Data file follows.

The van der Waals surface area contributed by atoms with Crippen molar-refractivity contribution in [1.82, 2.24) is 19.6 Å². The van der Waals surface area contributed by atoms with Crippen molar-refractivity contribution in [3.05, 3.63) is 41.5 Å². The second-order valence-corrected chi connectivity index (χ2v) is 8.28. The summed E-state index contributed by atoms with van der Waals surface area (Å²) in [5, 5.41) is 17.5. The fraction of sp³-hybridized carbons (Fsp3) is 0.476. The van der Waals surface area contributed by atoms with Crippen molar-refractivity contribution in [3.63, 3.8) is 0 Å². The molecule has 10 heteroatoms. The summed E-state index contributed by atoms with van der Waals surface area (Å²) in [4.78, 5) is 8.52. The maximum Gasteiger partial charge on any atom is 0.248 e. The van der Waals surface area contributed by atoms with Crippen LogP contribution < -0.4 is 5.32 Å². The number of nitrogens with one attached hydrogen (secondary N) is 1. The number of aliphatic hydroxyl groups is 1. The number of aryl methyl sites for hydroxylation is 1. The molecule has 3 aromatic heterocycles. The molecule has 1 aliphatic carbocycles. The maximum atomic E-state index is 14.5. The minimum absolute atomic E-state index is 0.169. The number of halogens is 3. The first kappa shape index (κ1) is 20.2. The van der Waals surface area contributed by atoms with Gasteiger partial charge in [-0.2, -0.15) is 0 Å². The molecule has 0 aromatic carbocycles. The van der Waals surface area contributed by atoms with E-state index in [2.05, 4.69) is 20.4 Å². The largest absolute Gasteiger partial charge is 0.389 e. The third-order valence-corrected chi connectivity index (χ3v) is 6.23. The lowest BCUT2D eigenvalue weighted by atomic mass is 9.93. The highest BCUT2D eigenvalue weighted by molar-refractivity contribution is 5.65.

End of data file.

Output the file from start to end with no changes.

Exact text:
The van der Waals surface area contributed by atoms with Crippen molar-refractivity contribution in [1.82, 2.24) is 19.6 Å². The van der Waals surface area contributed by atoms with Crippen molar-refractivity contribution in [3.05, 3.63) is 41.5 Å². The second-order valence-corrected chi connectivity index (χ2v) is 8.28. The summed E-state index contributed by atoms with van der Waals surface area (Å²) in [5, 5.41) is 17.5. The fraction of sp³-hybridized carbons (Fsp3) is 0.476. The van der Waals surface area contributed by atoms with Crippen molar-refractivity contribution in [3.63, 3.8) is 0 Å². The molecule has 10 heteroatoms. The summed E-state index contributed by atoms with van der Waals surface area (Å²) in [4.78, 5) is 8.52. The maximum Gasteiger partial charge on any atom is 0.248 e. The van der Waals surface area contributed by atoms with Crippen LogP contribution < -0.4 is 5.32 Å². The number of nitrogens with one attached hydrogen (secondary N) is 1. The number of aliphatic hydroxyl groups is 1. The number of aryl methyl sites for hydroxylation is 1. The molecule has 3 aromatic heterocycles. The molecule has 1 aliphatic carbocycles. The maximum atomic E-state index is 14.5. The minimum absolute atomic E-state index is 0.169. The number of halogens is 3. The first kappa shape index (κ1) is 20.2. The van der Waals surface area contributed by atoms with Gasteiger partial charge in [-0.2, -0.15) is 0 Å². The molecule has 0 aromatic carbocycles. The van der Waals surface area contributed by atoms with E-state index in [2.05, 4.69) is 20.4 Å². The largest absolute Gasteiger partial charge is 0.389 e. The third-order valence-corrected chi connectivity index (χ3v) is 6.23. The lowest BCUT2D eigenvalue weighted by atomic mass is 9.93. The highest BCUT2D eigenvalue weighted by molar-refractivity contribution is 5.65.